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Audit faults SC Commerce for lack of transparency, oversight over business incentives

Bobby Hitt.jpg

A new Legislative Audit Council report is calling into question oversight of corporate grants and tax incentives awarded by the S.C. Department of Commerce, which is led by Bobby Hitt (above). File/Lauren Petracca/Staff

State lawmakers are calling on Commerce Secretary Bobby Hitt to resign after an audit suggested his agency failed to properly oversee millions of dollars in grants and tax incentives that are used to lure businesses and jobs to South Carolina. 

The new report criticizes officials with the S.C. Department of Commerce for a lack of transparency, failing to scrutinize companies that receive taxpayer money and for allowing businesses to keep millions of dollars even when they don't create the number of jobs they promised. 

The audit provides an inside look at Commerce's largest economic incentive programs over the past decade, from 2009 to 2019. Over that time period, state officials on the S.C. Coordinating Council for Economic Development approved hundreds of businesses for state assistance.

The South Carolina Legislative Audit Council produced a report on the S.C. Department of Commerce's discretionary business incentives. The report called the agency's oversight of those grant and tax credit programs into question.

That included paying out more than $526 million in grants to help develop property and upgrade buildings.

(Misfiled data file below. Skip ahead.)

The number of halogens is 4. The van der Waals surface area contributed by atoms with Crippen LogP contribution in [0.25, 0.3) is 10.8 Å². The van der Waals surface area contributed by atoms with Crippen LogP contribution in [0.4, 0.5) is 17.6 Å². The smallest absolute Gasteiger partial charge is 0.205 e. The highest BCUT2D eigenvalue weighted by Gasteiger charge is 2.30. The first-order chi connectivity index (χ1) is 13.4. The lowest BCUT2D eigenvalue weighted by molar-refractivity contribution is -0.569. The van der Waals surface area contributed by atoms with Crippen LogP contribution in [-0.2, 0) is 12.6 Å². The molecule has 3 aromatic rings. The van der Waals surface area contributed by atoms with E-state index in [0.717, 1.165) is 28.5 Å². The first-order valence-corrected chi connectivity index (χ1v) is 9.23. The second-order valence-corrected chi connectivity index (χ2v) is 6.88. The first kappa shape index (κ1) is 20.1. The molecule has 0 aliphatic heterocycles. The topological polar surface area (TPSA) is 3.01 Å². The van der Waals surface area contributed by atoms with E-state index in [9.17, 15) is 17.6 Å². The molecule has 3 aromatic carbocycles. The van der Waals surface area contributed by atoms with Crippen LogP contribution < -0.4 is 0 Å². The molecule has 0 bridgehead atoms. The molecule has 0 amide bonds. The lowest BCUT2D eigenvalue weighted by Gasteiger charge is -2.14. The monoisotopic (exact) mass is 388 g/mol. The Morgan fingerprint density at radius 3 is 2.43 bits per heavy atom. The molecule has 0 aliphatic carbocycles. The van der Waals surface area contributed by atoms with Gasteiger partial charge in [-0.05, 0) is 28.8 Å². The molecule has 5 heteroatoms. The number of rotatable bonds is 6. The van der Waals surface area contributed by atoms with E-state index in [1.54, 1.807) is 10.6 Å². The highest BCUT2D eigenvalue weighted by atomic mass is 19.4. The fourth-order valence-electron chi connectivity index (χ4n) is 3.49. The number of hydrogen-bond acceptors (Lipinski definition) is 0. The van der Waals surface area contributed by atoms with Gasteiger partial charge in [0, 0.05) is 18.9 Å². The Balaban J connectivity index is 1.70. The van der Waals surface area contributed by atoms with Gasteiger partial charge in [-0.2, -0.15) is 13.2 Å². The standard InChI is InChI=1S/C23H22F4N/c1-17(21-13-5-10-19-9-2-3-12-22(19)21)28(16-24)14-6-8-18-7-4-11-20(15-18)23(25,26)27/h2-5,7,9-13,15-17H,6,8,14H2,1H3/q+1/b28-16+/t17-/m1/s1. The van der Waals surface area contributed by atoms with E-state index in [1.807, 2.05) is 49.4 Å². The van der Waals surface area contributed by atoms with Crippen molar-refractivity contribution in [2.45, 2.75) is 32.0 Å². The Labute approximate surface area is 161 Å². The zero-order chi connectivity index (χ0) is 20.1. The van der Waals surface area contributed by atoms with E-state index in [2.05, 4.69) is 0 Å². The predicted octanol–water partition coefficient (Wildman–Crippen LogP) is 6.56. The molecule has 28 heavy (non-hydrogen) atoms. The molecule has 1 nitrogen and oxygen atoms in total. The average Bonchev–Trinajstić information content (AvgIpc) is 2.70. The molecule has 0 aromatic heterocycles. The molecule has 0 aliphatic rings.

The council, which is led by Hitt, also signed off on $6.2 billion in potential job development credits, which allow qualifying companies to keep a portion of their employees withholding taxes if they create a set number of jobs. 

The new audit, which was conducted by the S.C. Legislative Audit Council, was requested by a bipartisan group of lawmakers last year. They asked for the review after the Legislature voted to extend millions of dollars to persuade the NFL's Carolina Panthers to build its headquarters and practice complex in York County. 

The findings are likely to set off a fresh debate in the General Assembly about the effectiveness of incentive programs and Commerce's oversight of taxpayer money.  

And it is prompting some lawmakers to call for Hitt to step down from his post, which he has held for 9 years.  

"Secretary Hitt needs to resign or be fired," said Sen. Wes Climer, R-Rock Hill. "Either he didn't know, or he knew and he didn't care. And from my vantage point, neither of those are acceptable."

Gov. Henry McMaster, who appoints the commerce secretary, showed now signs of abandoning Hitt on Thursday.

Brian Symmes, the governor's spokesperson, emphasized the number of jobs Hitt has announced as commerce secretary since 2011. He painted the legislative audit as politically motivated. 

“The Department of Commerce has been delivering wins for South Carolinians season after season," Symmes said. "The governor believes our time and energy is best spent on winning more games by recruiting more employers like Samsung, BMW, Volvo, and Continental Tires — not fewer.”

Senate Finance Committee chairman Hugh Leatherman, R-Florence, said calls for Hitt to resign are "absolutely ludicrous," though he said he had not yet had a chance to read the audit.

One of the more concerning issues the auditors found was that state officials did not take back taxpayer money from companies that failed to meet the job and investment requirements included in their contracts. 

According to the audit, the coordinating council could have clawed back nearly $17 million in grant money over the past decade. Instead, the council often chose to go easy on companies and allowed them to keep the additional money even though they didn't fully meet their job and investment requirements. 

That enabled corporations to retain $7.6 million that the state could have legally recovered from them, according to the audit. 

The auditors also found another $5.2 million in grant funding that Commerce officials failed to recoup from companies that went bankrupt, were suspected of fraud, or simply stopped responding to state officials.